Her own musical odyssey has seen her digging up fragments of centuries-old songs from far-flung sources. "I've been lucky enough to do field work [in Ukraine] and record people and spend time in border lands and listen to village women and sing with them, which of course makes me more connected to that," she says, "Also, as a Canadian, I've always collected and I hang around with people who are folklorists and who send me things. I have my own library and my own collection. When I lived and have gone back to Ukraine as well I'm always looking. Even when I was there during the Soviet period and it wasn't always easy to get stuff, I was always open to giving my jeans or make-up or whatever I had for a book or a manuscript. I have some very beautiful collections. The Soviets would print 30,000 copies of something and they'd be gone off the market in a second. I'd always be walking into bookstores and looking for them. Then what I started doing was looking for others who were interested in something similar." Julian Kytasty, a Detroit-born bandura player who has worked with Kochan on her last three recordings, brings his own talents and resources into the mix. "By bringing in people like that who I've collaborated with, our sources grow together," she says," A lot of the work I do is quite collaborative. I'll have some ideas, I've worked through some things on the piano, I have some notes, and then I begin at the same time to search for like-minded musicians with similar sensibilities and people who have something to say."
Kochan's latest release, Fragmenti, is an atmospheric tone poem with an almost liturgical flow to it. Deep bells proclaim the entry of several tracks. "The liturgical quality does exist in all of my five recordings," she says, "The liturgical has always been important to me because it's one of the earliest experiences I had with Ukrainian music being in church and singing the old Ukrainian music in the choir. With this piece there were a couple of stories that I had in my mind about bells, about the importance of bells what a bell means in a culture. They keep coming back and sort of heralding the next piece."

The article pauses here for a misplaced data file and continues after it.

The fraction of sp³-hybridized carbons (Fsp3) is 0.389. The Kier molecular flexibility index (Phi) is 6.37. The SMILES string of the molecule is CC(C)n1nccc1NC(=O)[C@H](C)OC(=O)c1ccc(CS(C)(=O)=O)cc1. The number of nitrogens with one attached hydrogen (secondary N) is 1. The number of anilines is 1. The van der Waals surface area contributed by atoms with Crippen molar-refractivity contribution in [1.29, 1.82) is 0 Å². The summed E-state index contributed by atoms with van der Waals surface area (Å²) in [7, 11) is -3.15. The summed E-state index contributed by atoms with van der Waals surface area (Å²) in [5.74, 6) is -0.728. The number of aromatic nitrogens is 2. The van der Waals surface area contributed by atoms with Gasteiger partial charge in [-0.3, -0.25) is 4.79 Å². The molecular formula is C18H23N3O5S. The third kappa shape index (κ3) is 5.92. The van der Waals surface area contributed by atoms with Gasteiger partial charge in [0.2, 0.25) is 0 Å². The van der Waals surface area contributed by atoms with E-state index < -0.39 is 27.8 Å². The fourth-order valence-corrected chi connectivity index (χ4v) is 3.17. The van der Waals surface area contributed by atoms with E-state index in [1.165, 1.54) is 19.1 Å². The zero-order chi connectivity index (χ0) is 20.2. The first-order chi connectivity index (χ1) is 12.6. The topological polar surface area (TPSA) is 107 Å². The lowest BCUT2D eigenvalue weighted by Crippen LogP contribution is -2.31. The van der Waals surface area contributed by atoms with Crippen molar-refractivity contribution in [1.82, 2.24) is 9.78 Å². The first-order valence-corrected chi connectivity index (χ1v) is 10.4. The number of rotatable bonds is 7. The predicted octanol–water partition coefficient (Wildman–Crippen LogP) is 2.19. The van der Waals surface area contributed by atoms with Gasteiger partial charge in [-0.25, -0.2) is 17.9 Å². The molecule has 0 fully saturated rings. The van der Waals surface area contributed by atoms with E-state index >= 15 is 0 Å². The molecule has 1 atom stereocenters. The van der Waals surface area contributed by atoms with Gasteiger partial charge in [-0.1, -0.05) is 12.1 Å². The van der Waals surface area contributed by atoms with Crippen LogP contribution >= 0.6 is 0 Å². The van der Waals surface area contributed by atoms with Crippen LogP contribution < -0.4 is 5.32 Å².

"Even though the piece is called 'Fragments,'" she says, "it really is for me a whole seventeen vignettes. If you listen to them they create this sort of film. It has the feeling of a mantra. In some way it had almost a healing quality. Maybe there's a little of the psychologist there which I'm always kind of going back to. I think in some ways as we develop in life part of what we're trying to do is sort of heal some of our wounds, some of those places where there are gaps that we're trying to figure out and try to bring together." Though Kochan's comments have a whiff of New Age philosophy, don't expect to hear New Age music from Paris to Kyiv. Their albums have a depth, sophistication, and authenticity of culture far beyond what can be found in the New Age bins.
Working on Fragmenti sparked a new interest for Kochan film. She is exploring ideas for visual representations of her music. "I'm really intrigued by these seventeen vignettes, and I've been thinking about this for awhile," she says, "I'm talking to a couple of film directors. I'm hoping to create a piece that would be like seventeen short films that would reflect this music work"
Using the visual to enhance the verbal is a tightrope walk. Kochan feels that a visual element would enhance the concert experience for non-Ukrainian speakers, making it unnecessary for her to directly translate the songs. "I think sometimes language is gorgeous in and of itself in terms of the sound of it," she says, "I'm always finding myself in concert having to be so careful about how I script things so I don't take it outside of the world. But I do have to speak because I want people to get the essence of it. I just don't want to go to that place that is sort of cutesy or folk-festival-ish. I'm interested in keeping it in its world."
Kochan and Paris to Kyiv continue to seek out new ways to experience the very old. "I think music isn't just a fusion of thought," says Kochan, "but rather a working together to create something where musicians have an opportunity to actually reflect on this ancient song."
More about Alexis Kochan and Paris to Kyiv on their web site
Paris to Kyiv CDs are available from cdRoots
Photos: Craig Koshyk